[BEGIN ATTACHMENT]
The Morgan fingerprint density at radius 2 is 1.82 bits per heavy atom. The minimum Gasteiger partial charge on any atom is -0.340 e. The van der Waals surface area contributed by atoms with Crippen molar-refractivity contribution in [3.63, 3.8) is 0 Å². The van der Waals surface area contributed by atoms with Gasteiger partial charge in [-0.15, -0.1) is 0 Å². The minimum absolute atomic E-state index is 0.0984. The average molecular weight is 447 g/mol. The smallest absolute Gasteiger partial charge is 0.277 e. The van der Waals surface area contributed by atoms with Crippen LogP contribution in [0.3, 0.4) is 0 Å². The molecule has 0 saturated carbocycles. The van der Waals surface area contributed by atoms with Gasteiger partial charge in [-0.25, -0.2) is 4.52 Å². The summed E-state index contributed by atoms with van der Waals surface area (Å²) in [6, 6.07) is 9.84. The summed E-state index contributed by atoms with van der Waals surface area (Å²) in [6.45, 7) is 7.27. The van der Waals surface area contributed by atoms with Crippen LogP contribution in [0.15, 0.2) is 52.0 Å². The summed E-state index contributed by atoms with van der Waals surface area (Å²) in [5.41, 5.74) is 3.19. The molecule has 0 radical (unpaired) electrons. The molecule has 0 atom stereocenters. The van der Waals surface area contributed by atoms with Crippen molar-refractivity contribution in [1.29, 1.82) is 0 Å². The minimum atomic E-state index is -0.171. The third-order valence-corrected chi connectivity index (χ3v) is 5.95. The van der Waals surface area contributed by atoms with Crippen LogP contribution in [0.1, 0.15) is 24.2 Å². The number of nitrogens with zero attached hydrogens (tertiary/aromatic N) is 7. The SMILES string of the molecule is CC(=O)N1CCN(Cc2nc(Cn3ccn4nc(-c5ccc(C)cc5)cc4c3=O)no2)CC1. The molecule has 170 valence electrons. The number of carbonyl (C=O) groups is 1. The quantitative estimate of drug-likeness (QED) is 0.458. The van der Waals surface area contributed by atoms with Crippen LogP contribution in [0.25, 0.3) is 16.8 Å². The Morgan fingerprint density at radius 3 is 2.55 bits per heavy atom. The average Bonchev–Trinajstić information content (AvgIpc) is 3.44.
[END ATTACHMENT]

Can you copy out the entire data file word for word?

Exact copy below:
The Morgan fingerprint density at radius 2 is 1.82 bits per heavy atom. The minimum Gasteiger partial charge on any atom is -0.340 e. The van der Waals surface area contributed by atoms with Crippen molar-refractivity contribution in [3.63, 3.8) is 0 Å². The van der Waals surface area contributed by atoms with Gasteiger partial charge in [-0.15, -0.1) is 0 Å². The minimum absolute atomic E-state index is 0.0984. The average molecular weight is 447 g/mol. The smallest absolute Gasteiger partial charge is 0.277 e. The van der Waals surface area contributed by atoms with Crippen LogP contribution in [0.3, 0.4) is 0 Å². The molecule has 0 saturated carbocycles. The van der Waals surface area contributed by atoms with Gasteiger partial charge in [-0.25, -0.2) is 4.52 Å². The summed E-state index contributed by atoms with van der Waals surface area (Å²) in [6, 6.07) is 9.84. The summed E-state index contributed by atoms with van der Waals surface area (Å²) in [6.45, 7) is 7.27. The van der Waals surface area contributed by atoms with Crippen LogP contribution in [0.15, 0.2) is 52.0 Å². The summed E-state index contributed by atoms with van der Waals surface area (Å²) in [5.41, 5.74) is 3.19. The molecule has 0 radical (unpaired) electrons. The molecule has 0 atom stereocenters. The van der Waals surface area contributed by atoms with Crippen molar-refractivity contribution in [1.29, 1.82) is 0 Å². The minimum atomic E-state index is -0.171. The third-order valence-corrected chi connectivity index (χ3v) is 5.95. The van der Waals surface area contributed by atoms with Crippen LogP contribution in [0.1, 0.15) is 24.2 Å². The number of nitrogens with zero attached hydrogens (tertiary/aromatic N) is 7. The SMILES string of the molecule is CC(=O)N1CCN(Cc2nc(Cn3ccn4nc(-c5ccc(C)cc5)cc4c3=O)no2)CC1. The molecule has 170 valence electrons. The number of carbonyl (C=O) groups is 1. The quantitative estimate of drug-likeness (QED) is 0.458. The van der Waals surface area contributed by atoms with Crippen LogP contribution in [0.25, 0.3) is 16.8 Å². The Morgan fingerprint density at radius 3 is 2.55 bits per heavy atom. The average Bonchev–Trinajstić information content (AvgIpc) is 3.44.